At the regular April 19 Rushford-Peterson School Board meeting, most of the time was spent discussing the school’s financial situation. With a projected $100,000 deficit before factoring in losses due to the pandemic, it’s mandatory that R-P adjust the budget.
Superintendent Jon Thompson has offered to reduce his salary by 20% by shortening his contract by 52 days. Both elementary principal Angela Shepard and middle school/high school principal Jake Timm assured the board they would be able to handle Thompson’s absence, noting he was only a phone call or text away if needed.
Thompson would have his schedule dictate when he takes the days off. Thompson will be in his final year of his three-year contract. He shared that originally he had intended to retire after that, but found that he likes R-P and would like to “stick around.” He considers this a stair-step down and noted, “I wouldn’t do it or suggest it unless I felt it’s doable.”
Bonnie Prinsen, who has returned to the board having been appointed to fill Kathy Wade’s spot until November, declared this a “generous offer — a real money saving opportunity.” The savings for the district would total $29,020.
Board member Jeff Michel suggested the superintendent contract revision be tabled until he can “read up on it.”
Chairman Chris Grindland asked how the staff felt about this and wanted the staff to be polled. The revision has been tabled until May.
The board went on to discuss the remainder of the suggested budget reductions. These included the following: ESSER funding will cover the cost of .20 FTE of the preschool teacher; a retiring elementary teacher will not be replaced; an elementary teacher, a music teacher, and a trades teacher will be retained using ESSER funding; and the Community Services Director will be reduced by 12 or 24 days. It’s possible that two paraprofessional positions could be eliminated; this would depend on class loads. An additional special education teacher may be hired. These proposed cuts would result in a savings of $272, 404. Thompson informed the board ESSER funding of $66,000 for ESSER I, $260,000 for ESSER II, and $580,000 for ESSER III have helped the budget significantly.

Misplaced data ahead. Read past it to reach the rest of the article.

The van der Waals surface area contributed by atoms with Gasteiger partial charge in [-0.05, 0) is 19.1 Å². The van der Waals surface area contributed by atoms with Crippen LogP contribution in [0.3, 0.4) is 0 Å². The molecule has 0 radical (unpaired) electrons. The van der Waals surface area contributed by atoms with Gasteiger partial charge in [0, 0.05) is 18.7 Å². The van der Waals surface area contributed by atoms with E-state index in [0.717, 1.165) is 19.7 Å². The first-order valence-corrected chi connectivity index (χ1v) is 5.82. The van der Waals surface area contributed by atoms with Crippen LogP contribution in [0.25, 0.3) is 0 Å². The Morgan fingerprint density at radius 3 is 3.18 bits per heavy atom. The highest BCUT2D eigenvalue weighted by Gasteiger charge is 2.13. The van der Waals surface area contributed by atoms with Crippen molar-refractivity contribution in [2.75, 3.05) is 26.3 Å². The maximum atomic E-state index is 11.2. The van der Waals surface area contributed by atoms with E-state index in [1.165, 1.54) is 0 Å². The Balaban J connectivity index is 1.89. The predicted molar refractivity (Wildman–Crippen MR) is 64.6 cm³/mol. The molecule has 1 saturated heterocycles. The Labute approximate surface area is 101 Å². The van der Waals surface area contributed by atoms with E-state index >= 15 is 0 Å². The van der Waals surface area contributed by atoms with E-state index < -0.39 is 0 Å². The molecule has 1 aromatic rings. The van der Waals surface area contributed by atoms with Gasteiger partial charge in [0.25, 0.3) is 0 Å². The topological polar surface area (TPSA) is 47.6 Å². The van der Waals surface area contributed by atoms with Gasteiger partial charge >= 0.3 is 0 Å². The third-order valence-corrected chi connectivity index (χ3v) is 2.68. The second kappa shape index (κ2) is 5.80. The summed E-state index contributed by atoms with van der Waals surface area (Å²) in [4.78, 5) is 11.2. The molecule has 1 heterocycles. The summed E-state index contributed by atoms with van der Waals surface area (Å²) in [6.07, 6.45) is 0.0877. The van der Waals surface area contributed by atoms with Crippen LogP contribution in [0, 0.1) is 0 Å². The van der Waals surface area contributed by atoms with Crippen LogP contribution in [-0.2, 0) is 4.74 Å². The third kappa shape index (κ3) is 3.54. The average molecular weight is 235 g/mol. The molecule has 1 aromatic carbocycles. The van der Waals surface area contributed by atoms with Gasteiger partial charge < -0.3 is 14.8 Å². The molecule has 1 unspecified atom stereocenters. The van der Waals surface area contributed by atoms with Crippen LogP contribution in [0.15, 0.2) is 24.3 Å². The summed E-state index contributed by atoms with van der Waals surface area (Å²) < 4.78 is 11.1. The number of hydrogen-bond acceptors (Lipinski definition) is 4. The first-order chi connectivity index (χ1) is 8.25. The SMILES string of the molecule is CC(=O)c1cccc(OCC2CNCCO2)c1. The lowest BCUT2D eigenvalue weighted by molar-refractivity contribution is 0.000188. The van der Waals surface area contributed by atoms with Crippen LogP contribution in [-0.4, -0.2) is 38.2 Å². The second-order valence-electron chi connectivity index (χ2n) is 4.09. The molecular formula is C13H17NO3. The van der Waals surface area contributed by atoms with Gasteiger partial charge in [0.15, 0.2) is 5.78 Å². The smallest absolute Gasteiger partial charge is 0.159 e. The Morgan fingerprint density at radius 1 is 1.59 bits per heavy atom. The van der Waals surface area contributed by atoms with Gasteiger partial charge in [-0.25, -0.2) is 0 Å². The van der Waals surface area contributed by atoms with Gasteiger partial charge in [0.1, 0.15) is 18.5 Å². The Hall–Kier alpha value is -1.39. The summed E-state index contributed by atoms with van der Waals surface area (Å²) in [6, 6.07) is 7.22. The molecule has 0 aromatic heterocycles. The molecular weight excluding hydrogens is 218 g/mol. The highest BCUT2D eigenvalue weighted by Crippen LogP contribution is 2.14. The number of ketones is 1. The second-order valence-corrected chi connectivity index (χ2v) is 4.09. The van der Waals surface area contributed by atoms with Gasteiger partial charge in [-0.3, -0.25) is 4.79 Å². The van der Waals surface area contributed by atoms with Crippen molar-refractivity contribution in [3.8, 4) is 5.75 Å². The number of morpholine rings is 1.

In further staffing adjustments, one probationary teacher will not be retained; further details will be at the next board meeting.
Board member Matt Helgemoe expressed concern about cutting people; he said he and Lisa Lawston, Community Ed director had brainstormed about how to get Community Ed back on track. It has been in the red for several years. Helgemoe offered that having the school itself run sports tournaments rather than an outside entity could bring in a significant amount of money for Community Ed.
Supt. Thompson replied that he views this as a financial situation — not a program discussion. He went on saying, “We need to make sure revenue meets expenses. It’s hard to justify taking money from general ed programs for Community Ed. Our goal going forward is to get Community Ed back in the black.”
Preschool is part of Community Ed, but the costs are subtracted from the preschool expenses. Thompson said the program helps prepare students for future education and declared, “I feel good about making our preschool program great!”
Prinsen reminded the board that the deficits are not just a result of tournament money, but also that an additional session of preschool had been added and the teachers are now on the R-P contract.
The Community Ed board member reps, Thompson and Lawston will meet regarding the issue.
Prom and graduation
Prom is scheduled for May 15 with a grand march on the football field (inside the gym if weather is inclement with only prom royalty parents attending) The dance will be in the gym.
Graduation can be held in the gym with each graduate receiving six tickets for family and friends. The ceremony will be streamed on the school’s YouTube channel as well.
In other business the board:
• Approved the purchase of a new $6,396 trailer for the band and football teams to use with buses.
• Heard that MS students are returning to school on Wednesdays; the MS students have had a harder time learning online. High school teachers have been setting up field trips and projects for Wednesdays and more students have been taking advantage of the chance to get one-on-one help from the teachers that day.